Medical and Veterinary Entomology (2014) 28, 421-431

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M. González, G.J. Venter, S. López, J.C. Iturrondobeitia and A. Goldarazena (2014)
Laboratory and field evaluations of chemical and plant-derived potential repellents against Culicoides biting midges in northern Spain
Medical and Veterinary Entomology 28 (4), 421-431
Abstract: The efficacy of 23 compounds in repelling Culicoides biting midges (Diptera: Ceratopogonidae), particularly Culicoides obsoletus (Meigen) females, was determined by means of a Y-tube olfactometer. The 10 most effective compounds were further evaluated in landing bioassays. The six most promising compounds (including chemical and plant-derived repellents) were evaluated at 10% and 25% concentrations in field assays using Centers for Disease Control (CDC) light traps. At least three compounds showed promising results against Culicoides biting midges with the methodologies used. Whereas olfactometer assays indicated DEET at 1 µg/µL to be the most effective repellent, filter paper landing bioassays showed plant-derived oils to be better. Light traps fitted with polyester mesh impregnated with a mixture of octanoic, decanoic and nonanoic fatty acids at 10% and 25% concentrations collected 2.2 and 3.6 times fewer midges than control traps and were as effective as DEET, which is presently considered the reference standard insect repellent. The best plant-derived product was lemon eucalyptus oil. Although these have been reported as safe potential repellents, the present results indicate DEET and the mixture of organic fatty acids to be superior and longer lasting.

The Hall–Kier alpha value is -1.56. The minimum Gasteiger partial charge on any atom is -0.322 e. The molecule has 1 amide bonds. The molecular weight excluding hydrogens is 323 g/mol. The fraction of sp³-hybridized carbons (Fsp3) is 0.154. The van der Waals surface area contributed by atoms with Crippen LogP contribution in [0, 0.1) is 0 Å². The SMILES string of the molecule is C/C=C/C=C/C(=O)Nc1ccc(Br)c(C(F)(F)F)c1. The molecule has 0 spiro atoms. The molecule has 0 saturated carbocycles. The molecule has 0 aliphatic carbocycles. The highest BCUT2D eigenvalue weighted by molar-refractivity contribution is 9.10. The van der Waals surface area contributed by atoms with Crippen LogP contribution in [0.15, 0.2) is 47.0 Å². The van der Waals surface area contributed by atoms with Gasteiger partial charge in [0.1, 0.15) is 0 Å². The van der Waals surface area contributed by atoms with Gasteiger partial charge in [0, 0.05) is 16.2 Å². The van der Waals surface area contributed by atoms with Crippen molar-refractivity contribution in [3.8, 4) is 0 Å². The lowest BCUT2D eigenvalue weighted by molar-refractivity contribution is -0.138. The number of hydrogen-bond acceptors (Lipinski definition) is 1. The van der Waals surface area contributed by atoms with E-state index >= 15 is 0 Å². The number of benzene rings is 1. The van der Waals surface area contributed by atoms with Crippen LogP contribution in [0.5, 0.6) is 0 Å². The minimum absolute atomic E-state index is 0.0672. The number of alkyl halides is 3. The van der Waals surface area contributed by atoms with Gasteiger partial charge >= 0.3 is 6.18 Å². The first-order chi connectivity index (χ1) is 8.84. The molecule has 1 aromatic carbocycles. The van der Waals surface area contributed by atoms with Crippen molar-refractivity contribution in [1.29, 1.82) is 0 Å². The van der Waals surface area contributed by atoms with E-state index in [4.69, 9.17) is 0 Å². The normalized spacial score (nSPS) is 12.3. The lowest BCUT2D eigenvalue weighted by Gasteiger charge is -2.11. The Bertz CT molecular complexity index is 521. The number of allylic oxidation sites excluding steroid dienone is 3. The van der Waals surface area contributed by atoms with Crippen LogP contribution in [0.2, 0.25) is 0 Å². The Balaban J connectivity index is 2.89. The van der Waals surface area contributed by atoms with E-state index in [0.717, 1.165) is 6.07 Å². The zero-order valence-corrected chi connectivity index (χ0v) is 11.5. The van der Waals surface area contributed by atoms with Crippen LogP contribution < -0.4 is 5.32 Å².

(The abstract is excluded from the Creative Commons licence and has been copied with permission by the publisher.)
(original language: English)
Link to article at publishers website
Database assignments for author(s): Mikel A. González, Arturo Goldarazena, Gert J. Venter

Research topic(s) for pests/diseases/weeds:
control - general

Pest and/or beneficial records:

Beneficial Pest/Disease/Weed Crop/Product Country Quarant.

Culicoides obsoletus Spain (continental)